UN official says clear signs of torture found on Palestinian prisoner body


Israel may allow an international organization to examine the results of the autopsy performed on Palestinian detainee Arafat Jaradat, who died in Megiddo Prison on Saturday, said Public Security Minister Yitzhak Aharonovitch on Wednesday.  Israeli officials initially said that Jaradat died of a heart attack, but a Palestinian doctor present during the autopsy claimed his death was the result of torture. The minister was responding to questions from members of Knesset about Jaradat’s death as well as the state of other Palestinian prisoners.

Balad party leader MK Jamal Zahalka asked the minister about the circumstances of Jaradat’s death and whether Israel was prepared to allow an international investigation.  “The discrepancies between the various reports are a cause for alarm and there is the need for an unequivocal answer as to what actually happened and why there are discrepancies between the reports of the different pathologists,” said Hadash MK Dov Khenin, who also questioned the functioning of the prison wing in which detainees are questioned, asserting that excessive violence was being employed there. “The placement of a prisoner suffering from severe back pains in a position that did not allow any movement whatsoever must be investigated,” added Khenin, referring to Jaradat.

Protester holding a photo of Palestinian hunger striker Samer Issawi during a demonstration in solidarity with Palestinian hunger strikers held in Tel Aviv University on February 27, 2013 (Photo: Activestills)

 The minister’s statements coincide with a call by UN special rapporteur for human rights in the Palestinian territories Richard Falk for an international inquiry into Jaradat’s death. “The death of a prisoner during interrogation is always a cause for concern, but in this case, when Israel has shown a pattern and practice of prisoner abuse, the need for outside, credible investigation is more urgent than ever,” said Falk, also an American law professor. Falk suggested the UN Human Rights Council might set up an international forensic team to investigate Jaradat’s death.

He said that the Palestinian doctor had found “clear signs of torture on the body of the previously healthy 30-year-old Jaradat. In light of Dr. Alul’s findings that there was no evidence of heart disease or damage, and that there were signs of torture on Jaradat’s body, an independent international investigation should be launched.”

Solidarity with Palestinian prisoners in Israel

Prison authorities transferred detainee Samer Issawi from Ramle prison to a hospital in Israel after 210 days on hunger strike, an Israeli official said late Wednesday. A spokeswoman for the Israel Prison Service, told Palestinian News Agency Ma’an that Issawi was taken to Kaplan medical center in Rehovot, but she said his condition was stable and the move was unrelated to any specific decline.  Palestinian Authority prisoners minister Issa Qaraqe confirmed that Issawi had been hospitalized. “The Israeli side has begun dialogue today to find a solution to this issue, but so far they have not presented an acceptable offer,” Qaraqe told reporters in Ramallah, adding that Issawi and Ayman Sharawna had refused an offer to be freed and deported. Aside from a brief suspension in December, Sharawna has been on hunger strike since July. Issawi and Sharawna were rearrested after being granted amnesty in the Oct. 2011 prisoner swap agreement between Israel and Hamas.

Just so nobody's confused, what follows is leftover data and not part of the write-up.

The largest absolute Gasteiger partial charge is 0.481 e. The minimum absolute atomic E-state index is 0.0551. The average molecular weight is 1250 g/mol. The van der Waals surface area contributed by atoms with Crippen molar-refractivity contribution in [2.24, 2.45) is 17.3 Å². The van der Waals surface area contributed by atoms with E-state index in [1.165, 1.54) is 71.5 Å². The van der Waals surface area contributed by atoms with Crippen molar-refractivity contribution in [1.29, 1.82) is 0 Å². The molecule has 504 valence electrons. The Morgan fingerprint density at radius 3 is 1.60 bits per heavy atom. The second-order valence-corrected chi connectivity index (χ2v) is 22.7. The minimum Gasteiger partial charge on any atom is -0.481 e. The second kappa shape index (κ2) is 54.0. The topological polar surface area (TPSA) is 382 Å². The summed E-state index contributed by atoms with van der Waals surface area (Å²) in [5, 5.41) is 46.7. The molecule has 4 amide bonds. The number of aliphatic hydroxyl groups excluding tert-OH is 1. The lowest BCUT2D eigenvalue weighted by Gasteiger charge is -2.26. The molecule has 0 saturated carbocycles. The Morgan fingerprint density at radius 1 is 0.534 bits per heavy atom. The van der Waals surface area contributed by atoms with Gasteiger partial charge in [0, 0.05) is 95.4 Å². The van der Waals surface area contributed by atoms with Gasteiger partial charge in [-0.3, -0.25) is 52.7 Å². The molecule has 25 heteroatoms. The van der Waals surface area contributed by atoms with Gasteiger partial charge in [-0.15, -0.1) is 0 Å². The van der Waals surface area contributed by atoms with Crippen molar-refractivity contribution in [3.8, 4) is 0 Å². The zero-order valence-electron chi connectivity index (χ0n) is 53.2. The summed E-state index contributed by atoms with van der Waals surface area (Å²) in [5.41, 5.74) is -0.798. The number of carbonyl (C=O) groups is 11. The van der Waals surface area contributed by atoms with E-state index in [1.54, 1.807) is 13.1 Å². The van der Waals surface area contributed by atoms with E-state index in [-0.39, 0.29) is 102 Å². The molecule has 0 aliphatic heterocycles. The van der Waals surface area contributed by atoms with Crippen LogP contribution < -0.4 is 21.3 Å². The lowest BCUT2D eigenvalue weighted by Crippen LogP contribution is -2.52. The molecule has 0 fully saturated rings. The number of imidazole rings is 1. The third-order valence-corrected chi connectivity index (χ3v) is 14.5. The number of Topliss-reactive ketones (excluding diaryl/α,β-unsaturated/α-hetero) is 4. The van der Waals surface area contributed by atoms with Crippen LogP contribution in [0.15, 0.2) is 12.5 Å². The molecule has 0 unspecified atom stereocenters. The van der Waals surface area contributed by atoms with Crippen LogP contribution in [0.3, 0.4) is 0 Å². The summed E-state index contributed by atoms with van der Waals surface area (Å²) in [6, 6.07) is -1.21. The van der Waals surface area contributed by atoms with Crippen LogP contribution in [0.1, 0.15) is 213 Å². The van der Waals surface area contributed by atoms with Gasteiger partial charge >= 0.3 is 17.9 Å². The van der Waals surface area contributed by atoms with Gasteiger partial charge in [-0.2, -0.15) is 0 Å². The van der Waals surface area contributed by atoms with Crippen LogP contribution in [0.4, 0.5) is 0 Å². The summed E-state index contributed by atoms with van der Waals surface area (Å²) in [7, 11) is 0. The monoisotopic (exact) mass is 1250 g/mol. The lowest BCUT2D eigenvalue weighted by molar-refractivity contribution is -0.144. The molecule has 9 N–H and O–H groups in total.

200 students, lecturers and left activists protested on Wednesday afternoon at Tel-Aviv University in solidarity with the struggle of the Palestinian prisoners and those amongst them on hunger strike. The protesters waived signs reading, “Sleep deprivation = torture,” “Release political prisoners” and “Martial law is not law.”  Some 20 extreme right-wing activists protested there as well. Holding Israeli flags they chanted, “Go to Gaza” and held signs reading, “Supporting administrative detainees = supporting terror, “The word ‘terrorist’ can be white-washed, their hands can’t be, either.”

A member of the Central Committee of the Communist Party, Noa Levy, an activist in the Lecturers Union who participated in the protest said “we came to protest in support of the Palestinian prisoners. Every third man in the occupied Palestinian territories is sitting in prison. My country is conquering one million people. Those on trial, are court martialed and being judged by soldiers – those same soldiers entering their villages by tank.”  Levy said that “when your enemy is your judge, you cannot call it a fair trial. We see that evidence is missing and that it is impossible to defend yourself in court.”

A Hadash activist in the university Rajaa Natur, who arrived at the scene to protest, said that “this is an illegal act that shows the true face of the occupation. The prisoners have been sitting in jail for years upon years without knowing if this thing is going to end, that is oppression of sorts.” Hadash has held several protest rallies in Israel. Last Tuesday was held a massive rally in the city of Sakhnin with the participation of the Issawi’s family and Hadash members of the Knesset. On Friday will be held another rally at Emil Habibi square in Haifa.